Ever since ChatGPT burst into the public consciousness in November 2022, AI, is suddenly a dominant theme in the news. The popular language model, with over 100 million users, is providing users with a glimmer of what AI is capable of, and, more importantly, it is accelerating the debate over the technology’s potential benefits and threats to humankind.
Meanwhile, the investment community has been researching and experimenting with ML and algorithmic models for more than two decades. According to an April 2023 study from Hedgeweek, an estimated 40% of all hedge funds and more than half of funds over $1 billion are using AI in some form to drive investment returns. The applications span a spectrum from firms using it as a research or screening tool to a handful of managers using it for “autonomous trading” – in other words, turning machines loose to make investment decisions and manage portfolios, with minimal to zero human intervention.
What’s a virtual portfolio manager?
In May, my colleague, Aani Nerlaker, Senior Director, Solutions Management, participated on a webinar panel led by Hedgeweek exploring the use of intelligent technologies in investment management, as well as in operations. Speakers from Spire Fund Advisory and Castle Ridge Asset Management joined Aani on the panel. The conversation explored the capabilities of autonomous trading and its ability to process billions of data points overnight and present thousands of fully formed portfolio strategies the next morning. These “virtual portfolio managers” make decisions free of human bias. Further, they adjust to changing market conditions, often run contrary to conventional thinking, and deliver superior absolute returns most of the time without regard to popular benchmarks.2
The panel agreed that the pure autonomous trading model is still in the minority of AI usage. Most firms focus their intellectual capital on investment acumen, whereas autonomous traders require people with a deep understanding of algorithms and models. Many firms don't completely trust the technology and prefer human oversight on automated decisions – even though human interference often impacts good trades, according to AI proponents. These understandable reservations have slowed the wider adoption of AI-driven investment strategies – for now.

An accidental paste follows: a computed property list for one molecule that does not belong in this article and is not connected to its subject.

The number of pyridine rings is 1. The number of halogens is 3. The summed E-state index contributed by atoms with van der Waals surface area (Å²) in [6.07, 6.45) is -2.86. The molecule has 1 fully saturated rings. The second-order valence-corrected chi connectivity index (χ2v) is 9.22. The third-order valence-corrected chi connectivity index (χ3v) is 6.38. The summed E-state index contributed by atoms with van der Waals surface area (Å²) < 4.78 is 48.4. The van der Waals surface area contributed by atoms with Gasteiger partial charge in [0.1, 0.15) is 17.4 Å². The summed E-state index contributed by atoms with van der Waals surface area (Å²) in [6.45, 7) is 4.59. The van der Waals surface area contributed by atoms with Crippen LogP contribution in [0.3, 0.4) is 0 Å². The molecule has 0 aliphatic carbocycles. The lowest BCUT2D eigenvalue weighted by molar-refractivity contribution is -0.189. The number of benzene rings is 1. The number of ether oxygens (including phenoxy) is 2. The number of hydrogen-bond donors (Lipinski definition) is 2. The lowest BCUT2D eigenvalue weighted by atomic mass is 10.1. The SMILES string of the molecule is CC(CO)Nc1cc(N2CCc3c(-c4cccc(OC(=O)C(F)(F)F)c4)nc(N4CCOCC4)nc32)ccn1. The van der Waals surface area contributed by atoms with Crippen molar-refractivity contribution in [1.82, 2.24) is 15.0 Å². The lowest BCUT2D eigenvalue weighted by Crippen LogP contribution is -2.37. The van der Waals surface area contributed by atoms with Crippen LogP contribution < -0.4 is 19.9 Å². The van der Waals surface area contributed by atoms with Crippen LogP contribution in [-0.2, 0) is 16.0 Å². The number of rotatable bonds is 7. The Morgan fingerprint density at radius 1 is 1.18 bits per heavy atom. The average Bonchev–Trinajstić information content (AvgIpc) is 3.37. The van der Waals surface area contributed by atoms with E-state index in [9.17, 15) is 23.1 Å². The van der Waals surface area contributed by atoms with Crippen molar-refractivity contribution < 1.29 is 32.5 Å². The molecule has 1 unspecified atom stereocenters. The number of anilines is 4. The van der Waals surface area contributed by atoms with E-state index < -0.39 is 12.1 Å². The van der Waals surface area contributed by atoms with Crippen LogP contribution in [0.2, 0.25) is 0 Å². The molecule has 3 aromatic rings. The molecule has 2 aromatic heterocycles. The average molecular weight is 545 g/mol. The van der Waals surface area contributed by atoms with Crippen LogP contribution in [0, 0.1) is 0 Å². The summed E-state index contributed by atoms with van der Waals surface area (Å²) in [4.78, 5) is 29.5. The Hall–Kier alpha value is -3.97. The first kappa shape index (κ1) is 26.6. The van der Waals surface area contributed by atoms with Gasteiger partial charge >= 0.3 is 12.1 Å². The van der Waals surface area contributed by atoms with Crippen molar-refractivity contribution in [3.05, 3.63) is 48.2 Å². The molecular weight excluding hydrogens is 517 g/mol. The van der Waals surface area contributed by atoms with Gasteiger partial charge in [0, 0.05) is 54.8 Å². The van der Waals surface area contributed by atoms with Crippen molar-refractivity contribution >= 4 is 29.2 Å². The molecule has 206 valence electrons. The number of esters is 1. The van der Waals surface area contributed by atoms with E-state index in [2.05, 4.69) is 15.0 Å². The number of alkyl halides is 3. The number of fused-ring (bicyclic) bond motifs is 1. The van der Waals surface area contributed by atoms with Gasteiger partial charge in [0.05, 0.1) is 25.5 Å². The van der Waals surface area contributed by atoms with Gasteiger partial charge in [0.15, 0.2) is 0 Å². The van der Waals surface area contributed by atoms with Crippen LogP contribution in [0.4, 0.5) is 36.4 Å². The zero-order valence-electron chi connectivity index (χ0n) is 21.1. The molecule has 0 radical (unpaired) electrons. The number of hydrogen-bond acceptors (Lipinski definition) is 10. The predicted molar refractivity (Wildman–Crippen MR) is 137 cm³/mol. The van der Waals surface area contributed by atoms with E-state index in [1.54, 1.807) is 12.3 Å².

Are robots taking over back-office operations?
Ironically, AI has made more headway in front-office decisions than in middle- and back-office automation. According to Hedgeweek, only 13% of fund firms report using intelligent technologies in their internal operations.1 Aani isn’t surprised by that figure. More fund managers are outsourcing some portion of their operations. Instead, they are relying on their fund administrators and service providers to stay ahead of the curve on technology rather than investing in it themselves.
As a managed services provider, at SS&C we are beginning to leverage optical character recognition (OCR), natural language processing (NLP), and other innovative technologies in our service offerings. The team is also working with SS&C Blue Prism, our intelligent automation developer within SS&C, to explore ways to delegate routine daily processes, such as reconciliation and accounting functions, to “digital workers.”
From digital workers to virtual portfolio managers, there can be little doubt that AI is likely to reshape investment management front to back sooner rather than later. The ”Turning Point” webinar shows what’s possible in the near future, and, more importantly, what is already happening in an increasingly AI-powered marketplace.
 “Turning Point: The New Technologies Helping Hedge Funds Evolve,” Hedgeweek, April 2023